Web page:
Another form of consistency theory is Cognitive Dissonance
Theory, developed by Leon Festinger
(1957). Festinger argues
that there are three possible relationships among cognitions
(thoughts, ideas): consonance, dissonance, and irrelevance.
Two ideas that are consistent, like “I like Michael
Jordan” and “Michael Jordan is the greatest basketball
player ever,” are consonant. Two thoughts that are
inconsistent, like “I smoke cigarettes,” and “Cigarettes
can kill smokers,” are dissonant. Two cognitions that
are unconnected, like “Michael Jordan is the greatest
basketball player ever” and “Cigarettes can kill
smokers,” are irrelevant. Dissonance Theory declares
that dissonance is an unpleasant motivating state (a feeling)
that encourages attitude change to achieve or restore
consonance. So far, Dissonance Theory is similar to Balance
Theory. It is somewhat like the assumptions of Congruity
Theory, except that Dissonance is not limited to situations in
which a Source makes an Assertion about an attitude Object.
Dissonance theory has been refined in later work (Aronson,
1969; Brehm & Cohen,
1964; Wicklund &
One of the advantages of Dissonance Theory is that it can
consider more than two cognitions at a time. Another advantage
is that it acknowledges that some cognitions are more
important than others, and that the importance of cognitions
influences the amount of dissonance. Specifically, Dissonance
Theory predicts that the amount of dissonance is influenced by
two factors: (1) the proportion of dissonant and consonant
cognitions and (2) the importance of the cognitions.
For example, if I know four bad things and six good things
about my friend Bob, I should experience more dissonance than
if I know one bad thing and six good things. In the example
below, think about how much dissonance would exist if I had
all four of the dissonant thoughts versus if I only had one of
these cognitions. It makes sense that the more inconsistent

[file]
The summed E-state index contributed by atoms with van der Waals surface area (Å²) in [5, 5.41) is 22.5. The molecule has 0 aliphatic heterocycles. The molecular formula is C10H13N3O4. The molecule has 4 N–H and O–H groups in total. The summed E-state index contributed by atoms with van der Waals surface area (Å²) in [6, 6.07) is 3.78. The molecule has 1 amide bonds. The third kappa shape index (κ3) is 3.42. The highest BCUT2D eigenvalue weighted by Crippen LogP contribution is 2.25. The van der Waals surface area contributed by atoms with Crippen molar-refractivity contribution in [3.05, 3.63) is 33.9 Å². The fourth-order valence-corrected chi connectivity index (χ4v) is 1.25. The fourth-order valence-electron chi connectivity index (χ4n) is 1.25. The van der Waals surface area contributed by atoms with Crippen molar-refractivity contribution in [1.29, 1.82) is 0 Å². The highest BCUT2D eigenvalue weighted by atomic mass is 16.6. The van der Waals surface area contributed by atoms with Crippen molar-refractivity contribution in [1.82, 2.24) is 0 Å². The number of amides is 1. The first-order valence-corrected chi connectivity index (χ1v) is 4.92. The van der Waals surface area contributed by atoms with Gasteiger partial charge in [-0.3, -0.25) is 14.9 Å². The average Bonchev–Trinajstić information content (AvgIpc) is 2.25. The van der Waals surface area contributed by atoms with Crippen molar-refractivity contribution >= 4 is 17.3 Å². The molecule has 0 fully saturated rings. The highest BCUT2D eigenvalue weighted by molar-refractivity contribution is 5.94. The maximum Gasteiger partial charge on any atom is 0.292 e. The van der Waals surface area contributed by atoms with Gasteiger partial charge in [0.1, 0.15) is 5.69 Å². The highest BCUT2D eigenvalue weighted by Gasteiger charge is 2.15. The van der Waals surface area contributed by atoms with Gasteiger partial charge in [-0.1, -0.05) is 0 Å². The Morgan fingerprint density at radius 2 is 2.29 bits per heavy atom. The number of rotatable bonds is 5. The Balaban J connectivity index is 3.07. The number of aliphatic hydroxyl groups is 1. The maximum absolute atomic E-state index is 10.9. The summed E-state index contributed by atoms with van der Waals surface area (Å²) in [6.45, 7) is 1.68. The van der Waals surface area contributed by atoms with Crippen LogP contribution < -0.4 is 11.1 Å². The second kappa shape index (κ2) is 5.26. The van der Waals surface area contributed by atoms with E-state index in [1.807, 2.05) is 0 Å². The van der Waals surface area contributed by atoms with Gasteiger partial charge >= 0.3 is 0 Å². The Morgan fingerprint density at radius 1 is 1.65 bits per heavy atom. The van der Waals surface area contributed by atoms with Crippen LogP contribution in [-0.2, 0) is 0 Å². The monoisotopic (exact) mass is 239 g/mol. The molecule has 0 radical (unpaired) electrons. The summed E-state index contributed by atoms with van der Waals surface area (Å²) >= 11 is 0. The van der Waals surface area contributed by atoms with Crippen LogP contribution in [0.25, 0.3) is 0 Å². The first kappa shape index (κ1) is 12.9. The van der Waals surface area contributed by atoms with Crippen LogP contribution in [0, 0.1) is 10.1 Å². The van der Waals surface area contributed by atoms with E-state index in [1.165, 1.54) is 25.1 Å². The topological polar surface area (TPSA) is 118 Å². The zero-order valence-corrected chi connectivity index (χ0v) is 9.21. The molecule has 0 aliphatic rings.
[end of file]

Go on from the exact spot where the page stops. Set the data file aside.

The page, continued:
thoughts I have, the more dissonance I should experience.
Cognitions about Bob
C1 Bob is funny.
C2 Bob likes basketball (like me).
C3 Bob likes rock and roll music (like me).
C4 Bob is a loyal friend.
C5 Bob likes the action/adventure movies (like me).
C6 Bob helped me with algebra in High School.
D1 Bob doesn’t like my brother.
D2 Bob likes those stupid horror movies (unlike me).
D3 Bob is really messy.
D4 Bob sometimes goes too far in making fun of people.
Furthermore, the importance of these good and bad thoughts
makes a difference. If my brother is really important to me,
the first dissonant thought, that Bob doesn’t like my
brother (D1), could create a lot of dissonance. On the other
hand, if I am not close to my brother, this cognition won’t
bother me as much. Thus, dissonance theory considers all of
the relevant thoughts at once, considering both the proportion
of consistent (consonant) and inconsistent (dissonant)
thoughts and the importance of those thoughts. Balance Theory
and Congruity Theory can consider only one idea and neither
theory accounts for the importance of ideas.
Dissonance theory suggests that there are three ways to
restore consonance. First, one may change a cognition to
reduce dissonance. If I had new information which suggested
that Bob really liked my brother, then my idea that Bob
doesn’t like my brother (D1) could change (into C7, Bob
likes my brother). This should reduce my dissonance about Bob.
Second, a person who experiences dissonance can add a new
cognition. For example, I could decide that Bob just doesn’t
know my brother very well, and that if Bob got to know him,
Bob’s feeling toward my brother would almost certainly
change. The third way to reduce dissonance is to change the
importance of cognitions. I could decide that because Bob
hardly ever sees my brother, I could reduce the importance of
Bob’s feeling toward my brother, which would reduce my
dissonance. One important limitation of Dissonance Theory
(unlike Congruity Theory, for example) is that Cognitive
Dissonance does not predict how dissonance will be
reduced in any situation.
An obvious implication of Cognitive Dissonance Theory is that
if you want to change someone’s attitude, you could try to
create dissonance concerning that person’s attitude and hope
that desired attitude change would result. However, there are
other implications of Cognitive Dissonance as well. Much of
the research on dissonance has focused on decision-making,
counter-attitudinal advocacy, forced compliance, and selective
exposure to information.